Bury Tomorrow – Runes

    Bury Tomorrow cemented themselves firmly in the UK metal scene back in 2012 with the release of their breakthrough album, The Union Of Crowns. Now – two years later – they’re back with their latest effort, Runes.

    Early single Man On Fire kicks things off with a blast. In the months since its release, it has swiftly become a fan favourite and despite having heard it many times by now it still packs a weighty punch. Vocalist Dani Winter Bates reaches almost Amon Amarth levels of brutality in his growls at points. Riffs are a dime a dozen in this tune, from the distorted opening to the intricate guitar works towards the end. This is just one of the many great songs featured on Runes with Garden Of Thorns being another particularly heavy highlight. As a whole, Runes is a more old school metalcore album than their previous releases, bearing a heavy Killswitch Engage influence. The influence of new guitarist Kristan Dawson is felt throughout; Runes is the most melodic offering from Bury Tomorrow so far, partly due to Dawson’s riffs and solos.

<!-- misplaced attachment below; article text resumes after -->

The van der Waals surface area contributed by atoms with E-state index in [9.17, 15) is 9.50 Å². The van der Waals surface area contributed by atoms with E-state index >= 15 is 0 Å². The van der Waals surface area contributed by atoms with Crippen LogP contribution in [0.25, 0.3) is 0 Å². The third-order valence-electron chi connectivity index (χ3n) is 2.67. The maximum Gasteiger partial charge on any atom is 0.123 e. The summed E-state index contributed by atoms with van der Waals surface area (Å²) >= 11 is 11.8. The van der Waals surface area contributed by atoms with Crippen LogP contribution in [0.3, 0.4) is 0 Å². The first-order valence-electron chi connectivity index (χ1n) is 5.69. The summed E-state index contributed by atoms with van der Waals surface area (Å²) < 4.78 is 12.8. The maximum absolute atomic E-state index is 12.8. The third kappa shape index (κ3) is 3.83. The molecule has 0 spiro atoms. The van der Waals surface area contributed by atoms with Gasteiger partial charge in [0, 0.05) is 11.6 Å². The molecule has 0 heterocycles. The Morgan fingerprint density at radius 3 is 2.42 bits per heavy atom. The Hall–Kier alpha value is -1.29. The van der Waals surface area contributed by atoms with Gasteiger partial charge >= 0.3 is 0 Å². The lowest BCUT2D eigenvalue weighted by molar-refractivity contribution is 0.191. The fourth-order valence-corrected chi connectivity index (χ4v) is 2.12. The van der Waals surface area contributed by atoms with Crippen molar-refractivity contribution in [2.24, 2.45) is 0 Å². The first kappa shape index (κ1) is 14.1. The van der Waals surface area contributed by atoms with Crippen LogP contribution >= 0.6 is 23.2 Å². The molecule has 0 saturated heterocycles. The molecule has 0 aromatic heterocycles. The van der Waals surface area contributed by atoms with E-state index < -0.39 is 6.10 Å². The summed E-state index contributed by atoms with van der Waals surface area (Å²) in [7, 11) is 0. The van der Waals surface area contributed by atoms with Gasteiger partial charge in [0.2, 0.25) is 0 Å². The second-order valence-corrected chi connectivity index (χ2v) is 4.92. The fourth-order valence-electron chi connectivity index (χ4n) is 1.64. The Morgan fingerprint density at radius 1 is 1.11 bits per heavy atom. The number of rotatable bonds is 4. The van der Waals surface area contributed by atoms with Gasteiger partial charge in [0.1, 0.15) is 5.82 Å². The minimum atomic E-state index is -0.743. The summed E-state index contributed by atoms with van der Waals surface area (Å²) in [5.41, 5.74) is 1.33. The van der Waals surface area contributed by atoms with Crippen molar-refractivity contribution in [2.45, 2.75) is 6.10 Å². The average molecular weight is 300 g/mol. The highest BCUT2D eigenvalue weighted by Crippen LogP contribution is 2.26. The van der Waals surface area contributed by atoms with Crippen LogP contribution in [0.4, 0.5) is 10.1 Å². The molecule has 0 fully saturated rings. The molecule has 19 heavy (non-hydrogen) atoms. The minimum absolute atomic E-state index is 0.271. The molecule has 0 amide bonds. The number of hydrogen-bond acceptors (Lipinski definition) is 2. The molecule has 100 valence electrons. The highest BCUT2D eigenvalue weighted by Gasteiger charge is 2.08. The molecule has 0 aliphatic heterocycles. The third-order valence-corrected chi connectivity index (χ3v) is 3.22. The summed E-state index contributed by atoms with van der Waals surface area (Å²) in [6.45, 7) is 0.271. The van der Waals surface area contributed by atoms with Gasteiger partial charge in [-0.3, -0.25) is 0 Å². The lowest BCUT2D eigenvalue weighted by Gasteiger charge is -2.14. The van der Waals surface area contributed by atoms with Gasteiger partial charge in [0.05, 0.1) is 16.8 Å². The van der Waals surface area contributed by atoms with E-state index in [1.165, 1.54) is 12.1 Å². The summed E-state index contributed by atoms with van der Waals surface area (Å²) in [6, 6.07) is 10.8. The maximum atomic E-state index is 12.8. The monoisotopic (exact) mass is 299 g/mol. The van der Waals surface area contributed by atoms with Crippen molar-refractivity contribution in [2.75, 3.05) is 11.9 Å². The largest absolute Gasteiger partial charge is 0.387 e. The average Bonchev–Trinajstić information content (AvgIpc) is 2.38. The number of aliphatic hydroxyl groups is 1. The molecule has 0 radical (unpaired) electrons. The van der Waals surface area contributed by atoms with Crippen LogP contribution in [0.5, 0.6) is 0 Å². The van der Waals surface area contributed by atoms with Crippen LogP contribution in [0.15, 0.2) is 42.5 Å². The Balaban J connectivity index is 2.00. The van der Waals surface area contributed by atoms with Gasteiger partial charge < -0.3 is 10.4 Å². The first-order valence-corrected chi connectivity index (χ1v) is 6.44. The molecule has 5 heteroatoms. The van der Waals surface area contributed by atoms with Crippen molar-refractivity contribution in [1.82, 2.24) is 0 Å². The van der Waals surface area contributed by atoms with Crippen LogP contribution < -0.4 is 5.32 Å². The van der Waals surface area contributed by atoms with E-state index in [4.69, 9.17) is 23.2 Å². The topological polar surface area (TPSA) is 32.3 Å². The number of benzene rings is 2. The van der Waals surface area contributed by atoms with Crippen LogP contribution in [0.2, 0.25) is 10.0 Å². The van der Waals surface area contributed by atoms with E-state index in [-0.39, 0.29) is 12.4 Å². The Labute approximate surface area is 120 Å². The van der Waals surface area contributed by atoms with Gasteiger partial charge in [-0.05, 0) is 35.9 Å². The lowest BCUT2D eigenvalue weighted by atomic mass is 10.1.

The only problem is that none of these songs, although enjoyable, feel challenging, new or exciting. Indeed, album closer The Last Of The Ice almost feels like a parody of metalcore itself. A Maiden-esque riff is played over a boring beatdown, and before long Dani Winter Bates is spiting his most conventional lyrics thus far. Telling the listener not to “let them pull you down” and “just be you” It’s the weakest, most conventional song on the album and a poor choice to end on.

    Runes’ biggest flaw is also its greatest virtue; as a collection of metalcore bangers, it’s pretty damn fine. As a cohesive album however, each song feels far too similar to the last, making repeat listens a trek. Nearly every song on Runes has the same structure: Either a beatdown or an acapella vocal will open the song, before leading to a venomous, screamed verse which gives way to a melodic, clean chorus. Each song features at least one breakdown, with the exception of the short acoustic track Divine Breath. There’s nothing here to justify listening to Runes over Killswitch Engage’s The End Of Heartbreak, Bullet For My Valentine’s The Poison or even Bury Tomorrow’s previous effort, which contained some outstanding tunes.

    Runes isn’t a bad album; indeed, the songs themselves are all decent enough, and if you’re already a fan of the band it’s definitely worth a listen. Unfortunately, there are no mega choruses and no beatdowns that make you want to punch lions in the face, certainly not in the vein of The Union Of Crowns. Put simply, there’s just no Knight Life on this album. In a world where Architects just released the superb Lost Forever // Lost Together, why would you spend your time on this generic effort?

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